Asian Stocks Face Muted Start; Treasuries Slip: Markets Wrap

Asian stocks looked set for a muted start Thursday after U.S. equities eked out another record high amid renewed optimism over U.S. stimulus talks and vaccine approval. Treasury yields ticked higher and the dollar touched a more than two-year low.

Futures were little changed in Japan and slightly higher in Hong Kong and Australia. S&P 500 contracts fluctuated after the underlying gauge closed at another all-time high, led by gains in energy stocks. Tech shares underperformed on concerns about valuations. House Speaker Nancy Pelosi and Senate Democratic leader Chuck Schumer called for immediate talks and said a bipartisan $908 billion aid proposal should be the foundation for negotiations. The U.K. approved the Covid vaccine from Pfizer Inc. and BioNTech SE.

Elsewhere, Australia’s 10-year yield climbed through 1%. Oil resumed this week’s decline. The pound held losses seen Wednesday, when the European Union’s chief Brexit negotiator Michel Barnier reportedly told envoys theoutcome of any deal is still too close to call.

After vaccine breakthroughs fueled record monthly gains for global stocks, investors are turning some of their attention to bonds. One of the year’s biggest spikes inTreasury yields on Tuesday has spurred speculation about the potential impact of rising rates on stocks and corporate debt.

“The market has almost immediately priced in a better-than-expected 2021, particularly in the second half and that’s what we are seeing here, and on the yield curve as well,” Alicia Levine, chief strategist at BNY Mellon Investment Management, said on Bloomberg TV. “The message here really is that better days are ahead and that dips and consolidations are eminently buyable.”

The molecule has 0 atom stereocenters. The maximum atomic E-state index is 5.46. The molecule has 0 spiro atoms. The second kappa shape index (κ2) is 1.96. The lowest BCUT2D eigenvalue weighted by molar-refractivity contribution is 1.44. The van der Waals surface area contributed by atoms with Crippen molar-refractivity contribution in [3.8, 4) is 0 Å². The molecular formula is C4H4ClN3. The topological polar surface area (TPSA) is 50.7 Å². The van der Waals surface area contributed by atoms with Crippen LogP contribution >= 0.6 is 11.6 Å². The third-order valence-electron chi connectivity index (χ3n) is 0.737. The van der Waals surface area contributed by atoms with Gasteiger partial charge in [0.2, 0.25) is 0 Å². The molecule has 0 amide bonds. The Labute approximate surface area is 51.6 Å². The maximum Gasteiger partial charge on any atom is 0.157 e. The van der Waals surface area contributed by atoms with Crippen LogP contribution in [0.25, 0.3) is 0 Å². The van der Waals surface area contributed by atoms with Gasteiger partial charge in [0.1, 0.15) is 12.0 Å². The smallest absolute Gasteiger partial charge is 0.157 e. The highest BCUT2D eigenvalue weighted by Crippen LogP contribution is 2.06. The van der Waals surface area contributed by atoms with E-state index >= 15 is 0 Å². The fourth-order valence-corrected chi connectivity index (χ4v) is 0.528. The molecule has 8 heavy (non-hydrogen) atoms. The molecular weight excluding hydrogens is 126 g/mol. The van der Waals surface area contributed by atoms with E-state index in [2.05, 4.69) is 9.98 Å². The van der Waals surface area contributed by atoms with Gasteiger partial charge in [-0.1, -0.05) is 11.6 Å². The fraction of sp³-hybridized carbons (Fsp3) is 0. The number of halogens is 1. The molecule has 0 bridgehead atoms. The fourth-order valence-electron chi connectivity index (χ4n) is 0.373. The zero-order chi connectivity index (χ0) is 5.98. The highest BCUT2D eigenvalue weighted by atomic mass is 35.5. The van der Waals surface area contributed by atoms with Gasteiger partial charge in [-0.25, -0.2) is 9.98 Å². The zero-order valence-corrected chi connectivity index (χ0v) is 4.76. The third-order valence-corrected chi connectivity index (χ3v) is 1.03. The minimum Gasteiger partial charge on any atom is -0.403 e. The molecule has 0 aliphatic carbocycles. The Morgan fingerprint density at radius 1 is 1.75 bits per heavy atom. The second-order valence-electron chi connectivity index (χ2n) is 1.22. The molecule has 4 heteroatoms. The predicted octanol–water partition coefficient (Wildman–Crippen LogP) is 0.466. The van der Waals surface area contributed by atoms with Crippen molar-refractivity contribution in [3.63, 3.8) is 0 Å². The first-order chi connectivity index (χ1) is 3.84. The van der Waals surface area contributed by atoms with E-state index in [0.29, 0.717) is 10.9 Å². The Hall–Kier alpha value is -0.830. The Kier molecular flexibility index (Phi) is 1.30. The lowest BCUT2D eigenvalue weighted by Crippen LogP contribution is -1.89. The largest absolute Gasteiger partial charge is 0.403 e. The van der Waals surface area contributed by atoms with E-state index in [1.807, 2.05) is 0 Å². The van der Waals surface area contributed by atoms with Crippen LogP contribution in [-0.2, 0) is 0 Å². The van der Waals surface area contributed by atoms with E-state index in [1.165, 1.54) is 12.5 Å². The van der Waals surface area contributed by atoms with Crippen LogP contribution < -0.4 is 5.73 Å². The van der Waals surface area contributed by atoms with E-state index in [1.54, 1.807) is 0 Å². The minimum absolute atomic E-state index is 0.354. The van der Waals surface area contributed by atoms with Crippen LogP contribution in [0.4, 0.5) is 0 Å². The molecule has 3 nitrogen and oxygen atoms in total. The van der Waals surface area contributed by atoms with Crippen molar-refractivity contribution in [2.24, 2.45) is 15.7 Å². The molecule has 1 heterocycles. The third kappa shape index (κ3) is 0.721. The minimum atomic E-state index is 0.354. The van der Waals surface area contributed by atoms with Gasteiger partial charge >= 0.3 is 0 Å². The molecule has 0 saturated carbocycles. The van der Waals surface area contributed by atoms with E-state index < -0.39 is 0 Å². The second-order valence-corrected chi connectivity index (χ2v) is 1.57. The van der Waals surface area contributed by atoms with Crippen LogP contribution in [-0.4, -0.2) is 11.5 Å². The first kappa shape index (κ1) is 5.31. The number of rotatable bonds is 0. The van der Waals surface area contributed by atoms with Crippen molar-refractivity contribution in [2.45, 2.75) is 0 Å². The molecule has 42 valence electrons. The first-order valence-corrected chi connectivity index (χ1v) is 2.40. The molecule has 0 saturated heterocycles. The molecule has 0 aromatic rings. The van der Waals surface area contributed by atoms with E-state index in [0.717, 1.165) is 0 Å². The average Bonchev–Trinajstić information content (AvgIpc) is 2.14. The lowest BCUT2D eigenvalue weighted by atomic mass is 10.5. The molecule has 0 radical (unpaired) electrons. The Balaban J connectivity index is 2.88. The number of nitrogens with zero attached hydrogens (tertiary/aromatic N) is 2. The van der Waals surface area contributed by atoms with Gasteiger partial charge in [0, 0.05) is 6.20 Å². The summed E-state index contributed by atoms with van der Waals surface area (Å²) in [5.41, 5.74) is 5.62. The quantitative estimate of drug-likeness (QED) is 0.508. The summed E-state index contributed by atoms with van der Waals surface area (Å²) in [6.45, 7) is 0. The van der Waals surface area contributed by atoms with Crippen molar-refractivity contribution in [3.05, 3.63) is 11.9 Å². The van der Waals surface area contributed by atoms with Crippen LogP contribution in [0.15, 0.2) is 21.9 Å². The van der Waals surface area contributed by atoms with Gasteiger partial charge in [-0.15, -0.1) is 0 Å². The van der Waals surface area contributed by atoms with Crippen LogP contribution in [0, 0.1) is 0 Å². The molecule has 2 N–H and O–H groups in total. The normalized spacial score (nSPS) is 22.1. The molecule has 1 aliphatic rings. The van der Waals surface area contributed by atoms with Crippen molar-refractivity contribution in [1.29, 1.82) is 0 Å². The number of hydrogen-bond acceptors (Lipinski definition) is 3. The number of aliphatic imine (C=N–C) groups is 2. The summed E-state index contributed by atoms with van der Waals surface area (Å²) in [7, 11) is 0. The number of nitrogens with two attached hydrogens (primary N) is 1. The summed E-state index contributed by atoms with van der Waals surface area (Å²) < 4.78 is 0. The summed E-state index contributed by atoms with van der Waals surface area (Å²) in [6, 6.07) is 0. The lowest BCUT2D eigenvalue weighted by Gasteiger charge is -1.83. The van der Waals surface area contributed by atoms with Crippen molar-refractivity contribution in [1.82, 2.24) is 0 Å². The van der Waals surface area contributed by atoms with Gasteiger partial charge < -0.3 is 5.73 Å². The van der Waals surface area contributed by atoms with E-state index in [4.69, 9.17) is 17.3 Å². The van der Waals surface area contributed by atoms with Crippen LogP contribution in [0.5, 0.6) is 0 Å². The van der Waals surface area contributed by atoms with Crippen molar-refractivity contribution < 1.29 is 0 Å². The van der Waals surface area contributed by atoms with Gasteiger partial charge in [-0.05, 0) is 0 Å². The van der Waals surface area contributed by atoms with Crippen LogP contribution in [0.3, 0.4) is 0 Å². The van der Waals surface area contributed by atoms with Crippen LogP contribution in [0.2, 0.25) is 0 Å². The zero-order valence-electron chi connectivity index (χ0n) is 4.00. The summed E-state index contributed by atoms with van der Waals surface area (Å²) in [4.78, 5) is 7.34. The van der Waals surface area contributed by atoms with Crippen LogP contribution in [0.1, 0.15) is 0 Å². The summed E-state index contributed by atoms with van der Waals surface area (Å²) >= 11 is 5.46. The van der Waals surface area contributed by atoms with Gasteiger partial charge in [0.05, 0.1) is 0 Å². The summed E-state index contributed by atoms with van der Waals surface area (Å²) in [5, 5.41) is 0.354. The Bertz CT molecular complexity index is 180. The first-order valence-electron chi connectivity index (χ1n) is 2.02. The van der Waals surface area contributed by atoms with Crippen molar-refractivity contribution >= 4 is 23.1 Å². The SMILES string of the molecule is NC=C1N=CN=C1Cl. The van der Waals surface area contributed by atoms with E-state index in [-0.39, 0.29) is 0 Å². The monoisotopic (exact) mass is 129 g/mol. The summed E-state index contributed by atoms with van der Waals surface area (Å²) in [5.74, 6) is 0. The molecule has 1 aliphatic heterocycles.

Meanwhile, Federal Reserve Chair Jerome Powell indicated Wednesday that there was no rift between the central bank and Treasury Secretary Steven Mnuchin over the sunsetting of emergency lending programs. The U.S. House cleared legislation that would impose restrictions on Chinese companies listed on U.S. exchanges.

These are some key events coming up:

  • The U.S. employment report on Friday is expected to show more Americans headed back to work in November, though at a slower pace than October.
  • German factory orders for October are due Friday.

Here are some of the main moves in markets:


  • S&P 500 futures gained 0.1% as of 8:05 a.m. in Tokyo. The gauge rose 0.2% on Wednesday.
  • Futures on Japan’s Nikkei 225 were little changed.
  • Hang Seng futures earlier gained 0.2%.
  • Futures on Australia’s S&P/ASX 200 Index added 0.3%.


  • The Bloomberg Dollar Spot Index fell 0.1%.
  • The yen was at 104.44 per dollar.
  • The offshore yuan held at 6.5442 per dollar.
  • The euro bought $1.2115.


  • The yield on 10-year Treasuries rose one basis point to 0.94%.


  • West Texas Intermediate crude slid 0.5% to $44.94 a barrel.
  • Gold dipped 0.1% to $1,829.99 an ounce.

— With assistance by Vildana Hajric, Claire Ballentine, Dave Liedtka, and Ven Ram

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